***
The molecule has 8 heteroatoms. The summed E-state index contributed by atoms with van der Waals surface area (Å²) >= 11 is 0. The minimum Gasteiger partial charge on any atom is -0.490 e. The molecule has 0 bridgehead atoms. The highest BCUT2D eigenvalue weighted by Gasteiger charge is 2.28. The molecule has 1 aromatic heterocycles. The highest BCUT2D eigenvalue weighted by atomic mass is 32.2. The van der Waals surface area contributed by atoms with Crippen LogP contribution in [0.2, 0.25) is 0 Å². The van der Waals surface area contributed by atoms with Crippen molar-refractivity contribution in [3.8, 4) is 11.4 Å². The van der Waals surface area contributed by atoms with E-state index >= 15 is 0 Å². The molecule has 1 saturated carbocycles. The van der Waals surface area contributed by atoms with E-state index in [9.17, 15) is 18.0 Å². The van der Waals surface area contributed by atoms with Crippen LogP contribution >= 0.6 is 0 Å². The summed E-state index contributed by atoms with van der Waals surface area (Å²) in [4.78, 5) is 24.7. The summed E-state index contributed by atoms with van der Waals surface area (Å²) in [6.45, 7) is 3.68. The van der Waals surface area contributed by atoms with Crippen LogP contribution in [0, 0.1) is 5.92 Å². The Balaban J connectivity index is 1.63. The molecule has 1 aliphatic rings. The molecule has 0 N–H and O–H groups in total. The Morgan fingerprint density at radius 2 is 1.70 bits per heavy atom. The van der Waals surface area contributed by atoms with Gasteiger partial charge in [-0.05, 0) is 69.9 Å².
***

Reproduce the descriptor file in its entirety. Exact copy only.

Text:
The molecule has 8 heteroatoms. The summed E-state index contributed by atoms with van der Waals surface area (Å²) >= 11 is 0. The minimum Gasteiger partial charge on any atom is -0.490 e. The molecule has 0 bridgehead atoms. The highest BCUT2D eigenvalue weighted by Gasteiger charge is 2.28. The molecule has 1 aromatic heterocycles. The highest BCUT2D eigenvalue weighted by atomic mass is 32.2. The van der Waals surface area contributed by atoms with Crippen LogP contribution in [0.2, 0.25) is 0 Å². The van der Waals surface area contributed by atoms with Crippen molar-refractivity contribution in [3.8, 4) is 11.4 Å². The van der Waals surface area contributed by atoms with E-state index >= 15 is 0 Å². The molecule has 1 saturated carbocycles. The van der Waals surface area contributed by atoms with E-state index in [9.17, 15) is 18.0 Å². The van der Waals surface area contributed by atoms with Crippen LogP contribution >= 0.6 is 0 Å². The summed E-state index contributed by atoms with van der Waals surface area (Å²) in [4.78, 5) is 24.7. The summed E-state index contributed by atoms with van der Waals surface area (Å²) in [6.45, 7) is 3.68. The van der Waals surface area contributed by atoms with Crippen LogP contribution in [0, 0.1) is 5.92 Å². The Balaban J connectivity index is 1.63. The molecule has 1 aliphatic rings. The molecule has 0 N–H and O–H groups in total. The Morgan fingerprint density at radius 2 is 1.70 bits per heavy atom. The van der Waals surface area contributed by atoms with Gasteiger partial charge in [-0.05, 0) is 69.9 Å².